Streaming Content is Fast Replacing the Cable Box

Customers are increasingly choosing smart TVs that connect to the internet, eliminating the need for a traditional cable box. Reuters

This article originally appeared on the International Business Times.

If you could get rid of that big plastic box on your TV set—the one your cable company charges you an estimated $241 a year for—odds are you would do so with extreme prejudice. Federal Communications Commission Chairman Tom Wheeler knows your frustration, and has been on the warpath against the cable industry, attempting to create regulations that would "unlock the box" and let companies like Google offer their own, theoretically better, versions of the traditional cable box.

But Wheeler's plan might be too little, too late. According to new data from Nielsen, the American public is already well on its way to ditching the set-top box. There are still around 100 million households paying for TV in the U.S., but a growing number of them are opting to watch their TV through something other than a set-top box.

Nielsen says 23 percent of households now have a smart TV that connects to the internet. That might not sound too impressive, but it's a 43 percent increase in a single year, from 2015 to 2016. And 24 percent have a connected device like a Roku or Apple TV, an increase of 10 percent over the same time period. The number of households with a subscription to a video-on-demand service like Netflix is now equal to the number with a DVR.

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Apple CEO Tim Cook speaks about the Apple TV in March, with many of the streaming apps available behind him. Reuters

It took well over a decade for the DVR to hit the point where it was in more than 50 percent of homes. While smart TVs have been around since around 2010, the explosion in the number of brands and availability of broadband internet, coupled with price declines, have made owning one of these fancy sets feasible for more people. And if you don't have $400 for a smart TV, you can just nab a Roku, Amazon Fire TV, Apple TV, or Chromecast to lift your set's IQ.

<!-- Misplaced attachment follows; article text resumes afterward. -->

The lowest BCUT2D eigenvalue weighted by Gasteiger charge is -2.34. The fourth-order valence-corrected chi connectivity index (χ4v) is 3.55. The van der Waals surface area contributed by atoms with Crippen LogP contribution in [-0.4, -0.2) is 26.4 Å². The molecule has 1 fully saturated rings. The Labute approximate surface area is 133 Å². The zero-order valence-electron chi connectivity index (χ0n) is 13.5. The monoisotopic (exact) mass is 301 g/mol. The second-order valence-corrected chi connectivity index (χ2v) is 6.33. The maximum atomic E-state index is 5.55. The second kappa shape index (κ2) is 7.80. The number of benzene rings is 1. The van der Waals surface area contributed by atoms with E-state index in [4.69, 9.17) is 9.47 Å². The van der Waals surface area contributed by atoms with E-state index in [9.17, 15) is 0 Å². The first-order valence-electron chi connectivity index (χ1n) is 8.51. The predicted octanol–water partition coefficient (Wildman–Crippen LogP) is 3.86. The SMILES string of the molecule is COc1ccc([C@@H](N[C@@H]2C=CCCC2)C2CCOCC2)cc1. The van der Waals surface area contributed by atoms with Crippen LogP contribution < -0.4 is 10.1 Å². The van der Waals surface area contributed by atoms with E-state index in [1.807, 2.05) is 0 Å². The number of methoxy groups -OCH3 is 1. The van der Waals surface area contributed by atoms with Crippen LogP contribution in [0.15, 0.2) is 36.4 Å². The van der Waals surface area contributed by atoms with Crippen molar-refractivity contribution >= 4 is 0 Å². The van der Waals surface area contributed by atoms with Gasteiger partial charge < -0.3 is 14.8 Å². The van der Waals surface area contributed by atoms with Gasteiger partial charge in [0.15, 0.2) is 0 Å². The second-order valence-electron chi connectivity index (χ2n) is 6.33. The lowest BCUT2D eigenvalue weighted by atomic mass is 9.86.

It's not just that more people have these devices; they're also using them more. The amount of time per week spent using a "multimedia device," as Nielsen refers to Roku, etc., is now at one hour and 34 minutes. People in the 25-34 age demographic are far above than that average, at two hours and 36 minutes, but those older than 35 are also starting to devote more hours of their day to their TV-connected devices.

That throws into relief the ultimate futility of the FCC's current push to "unlock the box." Various FCC commissioners have raised this exact objection to Wheeler: "This proposal takes a 20th-century approach to a 21st-century problem," Commissioner Ajit Pai told his colleagues in February, back when the specter of new regulations was raised.

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Streaming Content is Fast Replacing the Cable Box | Tech & Science